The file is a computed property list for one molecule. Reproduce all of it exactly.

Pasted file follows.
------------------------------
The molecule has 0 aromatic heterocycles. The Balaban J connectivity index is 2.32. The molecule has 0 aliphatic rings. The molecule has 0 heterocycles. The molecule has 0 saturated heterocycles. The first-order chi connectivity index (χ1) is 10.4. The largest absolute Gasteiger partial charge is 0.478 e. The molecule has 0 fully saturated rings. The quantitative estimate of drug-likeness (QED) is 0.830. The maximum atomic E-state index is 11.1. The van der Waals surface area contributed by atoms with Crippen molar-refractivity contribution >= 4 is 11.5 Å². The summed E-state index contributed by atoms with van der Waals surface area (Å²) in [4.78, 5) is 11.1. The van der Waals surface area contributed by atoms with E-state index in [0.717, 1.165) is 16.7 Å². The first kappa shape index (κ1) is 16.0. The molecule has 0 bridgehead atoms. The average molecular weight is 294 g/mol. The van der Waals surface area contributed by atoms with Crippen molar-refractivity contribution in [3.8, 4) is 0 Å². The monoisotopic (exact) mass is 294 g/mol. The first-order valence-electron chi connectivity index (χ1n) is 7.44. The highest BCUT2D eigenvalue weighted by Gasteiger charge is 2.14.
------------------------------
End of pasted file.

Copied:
The molecule has 0 aromatic heterocycles. The Balaban J connectivity index is 2.32. The molecule has 0 aliphatic rings. The molecule has 0 heterocycles. The molecule has 0 saturated heterocycles. The first-order chi connectivity index (χ1) is 10.4. The largest absolute Gasteiger partial charge is 0.478 e. The molecule has 0 fully saturated rings. The quantitative estimate of drug-likeness (QED) is 0.830. The maximum atomic E-state index is 11.1. The van der Waals surface area contributed by atoms with Crippen molar-refractivity contribution >= 4 is 11.5 Å². The summed E-state index contributed by atoms with van der Waals surface area (Å²) in [4.78, 5) is 11.1. The van der Waals surface area contributed by atoms with E-state index in [0.717, 1.165) is 16.7 Å². The first kappa shape index (κ1) is 16.0. The molecule has 0 bridgehead atoms. The average molecular weight is 294 g/mol. The van der Waals surface area contributed by atoms with Crippen molar-refractivity contribution in [3.8, 4) is 0 Å². The monoisotopic (exact) mass is 294 g/mol. The first-order valence-electron chi connectivity index (χ1n) is 7.44. The highest BCUT2D eigenvalue weighted by Gasteiger charge is 2.14.